This year’s all-virtual City Summit came to a close today with important discussions on public health preparedness, mental health and wellness, and a closing address from President-elect Joe Biden. Importantly, NLC President Joe Buscaino laid out cities’ priorities for the first 100 days of the Biden administration, including providing COVID-19 relief for local governments, building sustainable infrastructure, supporting workforce development, ending housing instability and homelessness, and reducing gun violence. NLC looks forward to working with the Biden administration to chart a path forward for our cities, towns and villages and secure a more prosperous future for all of our communities.
President-elect Biden Addresses Local Leaders at City Summit
To wrap up the 2020 City Summit, NLC members heard directly from President-elect Biden regarding his commitment to supporting the officials serving on the front lines of the pandemic and working to address larger systemic issues like racial injustice and climate change.
“American cities are on the front lines on all of these crises. You are the people this country looks to first,” President-elect Biden said. “I want you to know that my administration will have your back, I promise you. There are no red cities, there are no blue cities, there are only American cities, American states – period. These are American challenges, and we have to meet them as one country. Vice President-elect Harris and I are committed to being real partners to you so we can coordinate a real nationwide response to these crises.”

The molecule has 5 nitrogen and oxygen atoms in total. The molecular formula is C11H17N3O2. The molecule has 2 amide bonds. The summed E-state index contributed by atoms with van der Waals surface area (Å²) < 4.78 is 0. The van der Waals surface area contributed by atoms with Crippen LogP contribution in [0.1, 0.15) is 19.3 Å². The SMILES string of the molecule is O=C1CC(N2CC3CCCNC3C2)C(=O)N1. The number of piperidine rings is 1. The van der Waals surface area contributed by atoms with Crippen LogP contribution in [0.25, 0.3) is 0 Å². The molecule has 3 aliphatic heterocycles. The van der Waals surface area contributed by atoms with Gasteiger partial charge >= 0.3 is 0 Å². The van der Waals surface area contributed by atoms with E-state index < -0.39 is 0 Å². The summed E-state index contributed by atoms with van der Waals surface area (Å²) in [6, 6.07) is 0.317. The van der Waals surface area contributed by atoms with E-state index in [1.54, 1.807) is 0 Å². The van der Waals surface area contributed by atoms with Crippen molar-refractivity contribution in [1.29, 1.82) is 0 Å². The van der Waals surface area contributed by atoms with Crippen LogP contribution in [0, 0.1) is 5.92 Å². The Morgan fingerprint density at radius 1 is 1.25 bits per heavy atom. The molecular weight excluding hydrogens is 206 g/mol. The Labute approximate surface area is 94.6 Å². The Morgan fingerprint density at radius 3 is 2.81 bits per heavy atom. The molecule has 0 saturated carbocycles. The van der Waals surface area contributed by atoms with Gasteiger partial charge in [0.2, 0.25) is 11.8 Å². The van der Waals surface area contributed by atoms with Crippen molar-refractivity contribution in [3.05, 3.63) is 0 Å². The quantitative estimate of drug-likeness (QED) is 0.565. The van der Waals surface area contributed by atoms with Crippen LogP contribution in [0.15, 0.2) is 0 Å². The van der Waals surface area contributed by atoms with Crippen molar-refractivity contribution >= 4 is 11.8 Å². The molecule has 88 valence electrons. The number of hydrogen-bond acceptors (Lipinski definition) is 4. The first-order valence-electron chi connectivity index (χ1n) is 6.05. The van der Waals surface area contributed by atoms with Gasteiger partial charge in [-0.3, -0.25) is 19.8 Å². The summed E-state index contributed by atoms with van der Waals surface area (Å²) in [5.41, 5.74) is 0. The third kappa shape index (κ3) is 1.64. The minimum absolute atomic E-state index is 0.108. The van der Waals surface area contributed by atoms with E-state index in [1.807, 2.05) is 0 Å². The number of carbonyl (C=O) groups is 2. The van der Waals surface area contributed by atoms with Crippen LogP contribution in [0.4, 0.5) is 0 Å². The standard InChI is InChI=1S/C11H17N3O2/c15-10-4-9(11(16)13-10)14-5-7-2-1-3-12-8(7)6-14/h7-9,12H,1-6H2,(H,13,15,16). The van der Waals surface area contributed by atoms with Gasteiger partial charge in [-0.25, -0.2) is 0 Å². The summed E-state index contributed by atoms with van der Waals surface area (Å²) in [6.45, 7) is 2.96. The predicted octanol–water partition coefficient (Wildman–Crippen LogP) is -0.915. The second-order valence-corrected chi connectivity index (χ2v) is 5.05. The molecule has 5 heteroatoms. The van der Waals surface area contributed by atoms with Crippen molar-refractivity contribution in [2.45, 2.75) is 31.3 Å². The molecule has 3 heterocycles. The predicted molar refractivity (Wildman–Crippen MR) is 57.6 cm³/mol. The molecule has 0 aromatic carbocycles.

To watch President-elect Biden’s full address to the 2020 NLC City Summit, click here.
NLC Releases New Research on Preemption, COVID-19, Micromobility and More
The National League of Cities has released new research reports throughout this year’s City Summit on topics spanning from preemption to COVID-19, micromobility to entrepreneurship and livable communities. Click on the links below to dive into cutting-edge research and key findings on the most pressing issues facing local communities throughout our nation.
- Livable Communities: Innovative, Inclusive and Equitable Cities
- Lessons Learned from 2020 Census and Voting Initiatives
- Preemption and the COVID-19 Pandemic
- Micromobility in Cities: The Current Landscape
- How to Support New Business Creation in a Preempted Policy Environment
- What You Need to Know About Preemption
COVID-19 Response, Health & Wellness, and the 2020 Cities Agenda
“We knew and understood in this community 30 years ago that not everything required a uniformed police response, and what we had to do was be able to match the correct response with the issue that’s going on on the streets and get that individual or individuals the proper help they need.”
“The opposite of poverty is not wealth. It is justice.”
“Far too often, we believe that economies depend on things such as GDP, but economists fail to actually study people. Economies should not just look at GDP in focus, how we look at the stock market, but how we look at sustainable development goals, such as the issues of education, childcare, access to fresh fruits and vegetables, and so many other things our communities rely on.”